Famous Fitness Myths Debunked

With all the fitness information that’s available, it’s hard not to be overwhelmed, and sometimes it can be hard to determine the truth from the myths. From tips we’ve heard through friends, at the gym, or even read in articles, there are many misconceptions and half-truths about exercise that continue to spread. We’ve addressed the most common fitness myths here:

Myth: Doing ab exercises will get rid of my belly fat.
Fact: You can do crunches until you are blue in the face, and chances are you still won’t have those 6-pack abs. While ab exercises build abdominal strength and muscle, you’ll need to decrease your body fat in order to see those fab abs. The best way to do that is through a combination of cardio and strength training.

Myth: No pain, no gain.
Fact: This is potentially the most dangerous fitness myth out there. While a little soreness and that burn you feel after you’ve worked your muscles to fatigue is normal, feeling pain during your workout is your body’s way of telling you to stop. Trying to work through such pain can result in serious injury.

Myth: Women will build bulky muscles from weight lifting.
Fact: The ability to bulk up has more to do with genetics than gender. Most women do not have enough of the hormone testosterone that is necessary to develop muscle bulk. Strength training is an important component of any well-rounded fitness regimen, and can help to strength and muscle tone, decrease fat and improve bone density.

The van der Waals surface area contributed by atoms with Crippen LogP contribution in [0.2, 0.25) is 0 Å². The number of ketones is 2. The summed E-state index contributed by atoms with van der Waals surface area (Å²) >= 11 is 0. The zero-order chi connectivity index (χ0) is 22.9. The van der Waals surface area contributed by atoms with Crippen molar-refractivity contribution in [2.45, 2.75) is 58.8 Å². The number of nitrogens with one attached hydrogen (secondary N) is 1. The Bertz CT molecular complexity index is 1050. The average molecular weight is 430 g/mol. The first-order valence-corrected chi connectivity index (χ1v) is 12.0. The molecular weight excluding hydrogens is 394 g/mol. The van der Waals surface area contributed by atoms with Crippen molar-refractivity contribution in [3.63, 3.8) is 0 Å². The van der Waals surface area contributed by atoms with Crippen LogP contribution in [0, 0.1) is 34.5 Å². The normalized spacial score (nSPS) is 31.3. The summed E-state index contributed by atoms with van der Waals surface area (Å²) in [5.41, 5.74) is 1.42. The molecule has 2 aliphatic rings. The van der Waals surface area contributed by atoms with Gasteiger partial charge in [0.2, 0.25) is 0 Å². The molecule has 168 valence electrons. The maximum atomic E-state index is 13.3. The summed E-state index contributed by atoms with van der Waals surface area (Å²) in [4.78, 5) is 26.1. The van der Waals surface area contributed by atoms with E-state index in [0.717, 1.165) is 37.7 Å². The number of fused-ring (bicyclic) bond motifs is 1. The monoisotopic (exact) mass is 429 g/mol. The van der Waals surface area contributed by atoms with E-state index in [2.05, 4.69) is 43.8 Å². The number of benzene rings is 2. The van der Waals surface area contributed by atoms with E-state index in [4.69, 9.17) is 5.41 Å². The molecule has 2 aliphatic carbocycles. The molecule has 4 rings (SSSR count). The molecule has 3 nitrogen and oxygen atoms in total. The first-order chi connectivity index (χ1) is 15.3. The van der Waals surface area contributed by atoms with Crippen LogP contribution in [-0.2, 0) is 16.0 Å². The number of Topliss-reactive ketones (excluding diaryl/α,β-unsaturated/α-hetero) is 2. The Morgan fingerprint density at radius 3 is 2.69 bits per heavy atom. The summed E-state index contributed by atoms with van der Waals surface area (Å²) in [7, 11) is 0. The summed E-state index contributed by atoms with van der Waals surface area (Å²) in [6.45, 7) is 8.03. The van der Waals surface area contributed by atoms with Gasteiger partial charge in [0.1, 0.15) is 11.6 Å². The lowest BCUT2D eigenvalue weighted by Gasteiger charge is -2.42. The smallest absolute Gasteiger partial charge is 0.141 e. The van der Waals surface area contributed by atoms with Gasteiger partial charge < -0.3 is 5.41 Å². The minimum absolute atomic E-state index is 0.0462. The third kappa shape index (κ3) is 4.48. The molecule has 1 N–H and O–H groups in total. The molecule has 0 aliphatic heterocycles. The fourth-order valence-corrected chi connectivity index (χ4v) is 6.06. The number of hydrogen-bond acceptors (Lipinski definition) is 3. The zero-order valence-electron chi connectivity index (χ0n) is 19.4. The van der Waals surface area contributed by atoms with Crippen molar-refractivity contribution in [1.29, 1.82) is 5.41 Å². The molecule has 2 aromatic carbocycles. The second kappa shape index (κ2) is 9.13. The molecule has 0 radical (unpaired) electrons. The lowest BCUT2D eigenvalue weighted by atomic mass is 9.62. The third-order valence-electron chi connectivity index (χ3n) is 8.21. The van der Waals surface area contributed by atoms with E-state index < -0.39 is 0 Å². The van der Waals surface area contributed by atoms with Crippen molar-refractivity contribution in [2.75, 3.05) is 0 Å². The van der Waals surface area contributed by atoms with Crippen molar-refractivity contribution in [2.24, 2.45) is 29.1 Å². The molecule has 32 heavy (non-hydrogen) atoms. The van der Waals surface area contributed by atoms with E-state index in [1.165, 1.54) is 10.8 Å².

Myth: You can target one area of the body for spot fat reduction.
Fact: Studies show that it is impossible to lose body fat from a specific body area by targeting that region in your exercise. Fat loss occurs throughout the entire body, and the way to achieve this is through a combination of cardio and strength training, and a sensible diet.

Myth: The more you sweat, the more calories you’re burning.
Fact: How much you sweat isn’t an indication of how much you are exerting yourself during a workout, but rather an indication of your body’s ability to maintain it’s normal temperature.

Myth: If I don’t have enough time to dedicate to a workout, I shouldn’t bother.
Fact: The American Council on Exercise recommends that adults get at least 30 minutes of moderate intensity activity a day to maintain overall health. People who are trying to lose weight are recommended to get at least 60 minutes a day. However, you don’t have to get your workout done in one shot, you can break that up into 20- or 30-minute segments. And even if you aren’t able to fit a full workout into your day, ANY activity you do is better than none.


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